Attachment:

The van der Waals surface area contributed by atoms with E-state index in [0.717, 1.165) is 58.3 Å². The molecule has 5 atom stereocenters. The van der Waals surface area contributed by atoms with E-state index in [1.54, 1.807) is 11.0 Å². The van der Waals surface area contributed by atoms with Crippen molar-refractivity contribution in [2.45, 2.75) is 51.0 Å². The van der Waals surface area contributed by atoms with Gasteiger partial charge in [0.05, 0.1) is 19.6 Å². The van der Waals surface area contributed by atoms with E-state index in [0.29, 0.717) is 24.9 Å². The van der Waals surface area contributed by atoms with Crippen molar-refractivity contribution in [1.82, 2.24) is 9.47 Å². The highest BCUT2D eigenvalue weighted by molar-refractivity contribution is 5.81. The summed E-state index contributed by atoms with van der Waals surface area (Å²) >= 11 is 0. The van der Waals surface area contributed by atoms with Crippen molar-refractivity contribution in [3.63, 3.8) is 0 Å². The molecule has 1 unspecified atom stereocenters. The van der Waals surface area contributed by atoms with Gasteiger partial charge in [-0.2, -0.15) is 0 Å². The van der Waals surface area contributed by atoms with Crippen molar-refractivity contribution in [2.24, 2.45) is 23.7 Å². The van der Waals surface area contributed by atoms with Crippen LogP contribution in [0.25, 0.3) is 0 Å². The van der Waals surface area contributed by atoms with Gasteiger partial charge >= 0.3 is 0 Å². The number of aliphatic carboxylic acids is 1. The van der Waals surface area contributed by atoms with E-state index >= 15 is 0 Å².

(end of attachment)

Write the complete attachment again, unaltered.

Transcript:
The van der Waals surface area contributed by atoms with E-state index in [0.717, 1.165) is 58.3 Å². The molecule has 5 atom stereocenters. The van der Waals surface area contributed by atoms with E-state index in [1.54, 1.807) is 11.0 Å². The van der Waals surface area contributed by atoms with Crippen molar-refractivity contribution in [2.45, 2.75) is 51.0 Å². The van der Waals surface area contributed by atoms with Gasteiger partial charge in [0.05, 0.1) is 19.6 Å². The van der Waals surface area contributed by atoms with E-state index in [0.29, 0.717) is 24.9 Å². The van der Waals surface area contributed by atoms with Crippen molar-refractivity contribution in [1.82, 2.24) is 9.47 Å². The highest BCUT2D eigenvalue weighted by molar-refractivity contribution is 5.81. The summed E-state index contributed by atoms with van der Waals surface area (Å²) >= 11 is 0. The van der Waals surface area contributed by atoms with Crippen molar-refractivity contribution in [3.63, 3.8) is 0 Å². The molecule has 1 unspecified atom stereocenters. The van der Waals surface area contributed by atoms with Gasteiger partial charge in [-0.2, -0.15) is 0 Å². The van der Waals surface area contributed by atoms with Crippen molar-refractivity contribution in [2.24, 2.45) is 23.7 Å². The van der Waals surface area contributed by atoms with Crippen LogP contribution in [0.25, 0.3) is 0 Å². The van der Waals surface area contributed by atoms with Gasteiger partial charge >= 0.3 is 0 Å². The number of aliphatic carboxylic acids is 1. The van der Waals surface area contributed by atoms with E-state index >= 15 is 0 Å².